Nature reserves re-open to public following implementation of kangaroo management plan

Released 06/07/2017

The ACT Government advises that all reserves that had been closed for the annual kangaroo conservation cull will re-open to the public today.

The sites are Goorooyarroo Nature Reserve, Mount Majura Nature Reserve and adjacent territory land, Kama Nature Reserve, Mount Painter Nature Reserve and adjacent territory land, The Pinnacle Nature Reserve and adjacent unleased land, Mount Mugga Mugga Nature Reserve, Isaacs Ridge Nature Reserves, Callum Brae Nature Reserve, East Jerrabomberra Grasslands, West Jerrabomberra Nature Reserve, Mulligans Flat Nature Reserve and Googong Foreshores. The sites had been closed since 17 May 2017.

“The kangaroo management program plays a critical role in protecting grasslands and woodlands. Ensuring these sites are not overgrazed protects threatened species and ecosystems, provides habitat for creatures such as lizards and ground-feeding birds and prevents excessive soil loss whilst still maintaining sustainable numbers of kangaroos,” said Director, Parks and Conservation, Daniel Iglesias.

“The completion of culling activities means species at risk such as the grassland earless dragon, striped legless lizard and pink-tailed worm lizard will continue to have the vegetation they need to co-exist with kangaroos. Other species such as ground-dwelling birds will be favoured by the protection grass cover can provide.

“A total of 2,592 kangaroos have been culled as part of the ACT Government’s ongoing program to protect our grassland and woodland sites from overgrazing. The vast majority of these kangaroos – 1406 – were culled in Googong Foreshores in NSW.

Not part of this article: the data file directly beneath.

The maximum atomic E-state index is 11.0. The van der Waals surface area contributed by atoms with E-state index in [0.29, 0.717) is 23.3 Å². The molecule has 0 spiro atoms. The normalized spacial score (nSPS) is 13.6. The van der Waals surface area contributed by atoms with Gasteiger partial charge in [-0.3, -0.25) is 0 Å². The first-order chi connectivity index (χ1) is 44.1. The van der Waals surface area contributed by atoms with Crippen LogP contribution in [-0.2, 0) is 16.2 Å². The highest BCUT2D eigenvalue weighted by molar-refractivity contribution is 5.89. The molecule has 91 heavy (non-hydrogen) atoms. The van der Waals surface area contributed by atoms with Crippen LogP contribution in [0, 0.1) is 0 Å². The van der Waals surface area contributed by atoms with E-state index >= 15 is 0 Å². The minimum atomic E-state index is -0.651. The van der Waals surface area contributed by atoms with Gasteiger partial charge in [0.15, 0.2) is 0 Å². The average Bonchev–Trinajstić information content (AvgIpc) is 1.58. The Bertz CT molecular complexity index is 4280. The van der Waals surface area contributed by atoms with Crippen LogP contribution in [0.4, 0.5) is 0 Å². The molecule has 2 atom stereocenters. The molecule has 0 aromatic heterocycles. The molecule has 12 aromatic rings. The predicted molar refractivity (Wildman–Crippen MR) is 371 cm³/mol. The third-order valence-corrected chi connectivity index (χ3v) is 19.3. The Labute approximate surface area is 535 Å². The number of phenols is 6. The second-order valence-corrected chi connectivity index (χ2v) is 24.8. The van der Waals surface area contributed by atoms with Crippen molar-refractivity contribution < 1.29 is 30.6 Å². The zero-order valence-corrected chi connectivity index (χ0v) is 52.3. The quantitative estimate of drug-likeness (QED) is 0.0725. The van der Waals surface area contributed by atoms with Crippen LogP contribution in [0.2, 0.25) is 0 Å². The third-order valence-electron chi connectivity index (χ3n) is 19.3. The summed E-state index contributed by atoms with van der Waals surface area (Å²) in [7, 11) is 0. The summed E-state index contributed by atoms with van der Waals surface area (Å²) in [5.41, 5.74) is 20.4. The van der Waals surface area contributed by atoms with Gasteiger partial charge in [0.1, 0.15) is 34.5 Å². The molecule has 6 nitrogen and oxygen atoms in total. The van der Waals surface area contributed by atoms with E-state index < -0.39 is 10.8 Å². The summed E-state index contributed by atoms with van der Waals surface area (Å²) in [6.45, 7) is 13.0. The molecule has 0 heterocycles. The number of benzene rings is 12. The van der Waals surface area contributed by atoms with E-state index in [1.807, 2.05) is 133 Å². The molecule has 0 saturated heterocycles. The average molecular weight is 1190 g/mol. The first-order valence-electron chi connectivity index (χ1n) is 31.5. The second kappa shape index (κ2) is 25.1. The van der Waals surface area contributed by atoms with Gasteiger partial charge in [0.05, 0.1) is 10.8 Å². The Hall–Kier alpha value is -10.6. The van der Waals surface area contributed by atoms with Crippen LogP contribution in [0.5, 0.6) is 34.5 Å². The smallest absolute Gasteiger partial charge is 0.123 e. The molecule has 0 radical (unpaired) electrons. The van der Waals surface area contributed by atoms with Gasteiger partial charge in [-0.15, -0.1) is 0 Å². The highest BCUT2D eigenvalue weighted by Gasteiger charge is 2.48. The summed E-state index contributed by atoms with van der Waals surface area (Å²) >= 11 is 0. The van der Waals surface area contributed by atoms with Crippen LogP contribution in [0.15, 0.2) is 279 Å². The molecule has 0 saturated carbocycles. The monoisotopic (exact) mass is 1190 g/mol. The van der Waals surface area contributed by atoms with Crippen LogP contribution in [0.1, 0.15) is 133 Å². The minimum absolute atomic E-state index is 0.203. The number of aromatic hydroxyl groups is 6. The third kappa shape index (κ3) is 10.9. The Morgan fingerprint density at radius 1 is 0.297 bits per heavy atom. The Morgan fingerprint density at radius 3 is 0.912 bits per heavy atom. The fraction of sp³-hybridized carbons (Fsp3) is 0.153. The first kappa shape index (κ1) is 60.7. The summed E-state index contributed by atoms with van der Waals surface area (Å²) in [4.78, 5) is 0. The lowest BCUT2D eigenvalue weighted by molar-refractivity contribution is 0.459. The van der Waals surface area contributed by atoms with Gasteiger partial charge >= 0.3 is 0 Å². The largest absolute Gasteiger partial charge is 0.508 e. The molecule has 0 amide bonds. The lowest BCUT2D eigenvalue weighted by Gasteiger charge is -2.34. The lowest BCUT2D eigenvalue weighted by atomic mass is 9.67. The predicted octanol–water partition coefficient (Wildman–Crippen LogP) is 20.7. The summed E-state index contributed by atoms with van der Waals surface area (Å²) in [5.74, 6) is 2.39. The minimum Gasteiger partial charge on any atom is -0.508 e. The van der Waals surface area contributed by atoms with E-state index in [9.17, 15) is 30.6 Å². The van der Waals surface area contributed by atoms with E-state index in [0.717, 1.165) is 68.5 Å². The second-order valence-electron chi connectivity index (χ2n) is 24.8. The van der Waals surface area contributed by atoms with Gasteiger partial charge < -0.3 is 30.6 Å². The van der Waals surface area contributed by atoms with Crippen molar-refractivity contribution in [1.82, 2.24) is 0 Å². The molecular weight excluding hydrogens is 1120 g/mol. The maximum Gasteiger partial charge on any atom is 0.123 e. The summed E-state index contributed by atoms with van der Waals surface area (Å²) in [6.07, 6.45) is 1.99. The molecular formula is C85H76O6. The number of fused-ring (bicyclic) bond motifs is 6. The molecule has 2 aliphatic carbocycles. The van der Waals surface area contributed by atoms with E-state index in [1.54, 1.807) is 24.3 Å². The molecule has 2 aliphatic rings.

“Googong Foreshores contains a number of threatened ecological communities and plant and animal species. It forms part of a corridor of relatively intact vegetation extending from the Tinderry Range to the north-eastern ACT so this cull will help protect the area and the ACT’s water supply.

"Culling of overabundant kangaroos is currently the most humane method of population control available to the ACT Government as a responsible land manager. However a research trial is currently underway into the use of a fertility control vaccine as a potential non-lethal approach to eastern grey kangaroo management. Preliminary results are looking positive, with more results expected towards the end of the year.”

Mr Iglesias said the cull was undertaken without incident.

“Many of these sites are challenging in that they are small reserves located on the urban fringe. It is a credit to the professionalism of the contractors and staff from ACT Parks and Conservation Service who were able to deliver the work safely and effectively,” Mr Iglesias said.

“We are pleased to be able to announce the early re-opening of the reserves and thank the public for their understanding and cooperation while the reserves have been closed.

“The cull was undertaken humanely in accordance with a strict Code of Practice. The ACT Government chief veterinary officer and an independent veterinarian undertook spot checks during the program to ensure operational compliance with the Code of Practice.

“We also used 296 (11.5%) of the culled kangaroos to make baits to use in our wild dog and fox control programs.”

- Statement ends -

Section: ACT Environment, Planning and Sustainable Development Directorate | Media Releases

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